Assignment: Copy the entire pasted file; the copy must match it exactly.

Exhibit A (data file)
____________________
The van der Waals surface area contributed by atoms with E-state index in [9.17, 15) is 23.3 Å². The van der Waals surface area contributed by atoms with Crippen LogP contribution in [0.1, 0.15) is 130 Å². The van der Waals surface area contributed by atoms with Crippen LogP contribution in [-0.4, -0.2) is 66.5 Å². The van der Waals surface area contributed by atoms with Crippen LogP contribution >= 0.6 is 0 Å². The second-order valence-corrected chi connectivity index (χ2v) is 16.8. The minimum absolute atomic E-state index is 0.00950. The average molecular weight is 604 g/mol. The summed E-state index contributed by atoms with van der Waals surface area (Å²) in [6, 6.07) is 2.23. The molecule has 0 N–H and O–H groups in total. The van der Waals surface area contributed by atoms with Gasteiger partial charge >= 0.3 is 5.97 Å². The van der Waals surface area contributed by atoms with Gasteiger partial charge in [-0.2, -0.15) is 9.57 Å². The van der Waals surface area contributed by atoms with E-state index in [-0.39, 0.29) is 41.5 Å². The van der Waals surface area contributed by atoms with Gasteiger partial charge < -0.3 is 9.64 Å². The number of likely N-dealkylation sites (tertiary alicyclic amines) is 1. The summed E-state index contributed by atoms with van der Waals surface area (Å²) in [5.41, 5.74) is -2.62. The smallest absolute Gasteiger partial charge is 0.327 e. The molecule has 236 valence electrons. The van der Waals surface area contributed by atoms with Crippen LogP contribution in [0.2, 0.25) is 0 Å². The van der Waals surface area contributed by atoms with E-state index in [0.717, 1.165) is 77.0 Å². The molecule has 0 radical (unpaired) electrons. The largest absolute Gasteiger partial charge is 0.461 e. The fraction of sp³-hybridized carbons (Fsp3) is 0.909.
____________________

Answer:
The van der Waals surface area contributed by atoms with E-state index in [9.17, 15) is 23.3 Å². The van der Waals surface area contributed by atoms with Crippen LogP contribution in [0.1, 0.15) is 130 Å². The van der Waals surface area contributed by atoms with Crippen LogP contribution in [-0.4, -0.2) is 66.5 Å². The van der Waals surface area contributed by atoms with Crippen LogP contribution >= 0.6 is 0 Å². The second-order valence-corrected chi connectivity index (χ2v) is 16.8. The minimum absolute atomic E-state index is 0.00950. The average molecular weight is 604 g/mol. The summed E-state index contributed by atoms with van der Waals surface area (Å²) in [6, 6.07) is 2.23. The molecule has 0 N–H and O–H groups in total. The van der Waals surface area contributed by atoms with Gasteiger partial charge >= 0.3 is 5.97 Å². The van der Waals surface area contributed by atoms with Gasteiger partial charge in [-0.2, -0.15) is 9.57 Å². The van der Waals surface area contributed by atoms with E-state index in [-0.39, 0.29) is 41.5 Å². The van der Waals surface area contributed by atoms with Gasteiger partial charge < -0.3 is 9.64 Å². The number of likely N-dealkylation sites (tertiary alicyclic amines) is 1. The summed E-state index contributed by atoms with van der Waals surface area (Å²) in [5.41, 5.74) is -2.62. The smallest absolute Gasteiger partial charge is 0.327 e. The molecule has 236 valence electrons. The van der Waals surface area contributed by atoms with Crippen LogP contribution in [0.2, 0.25) is 0 Å². The van der Waals surface area contributed by atoms with E-state index in [0.717, 1.165) is 77.0 Å². The molecule has 0 radical (unpaired) electrons. The largest absolute Gasteiger partial charge is 0.461 e. The fraction of sp³-hybridized carbons (Fsp3) is 0.909.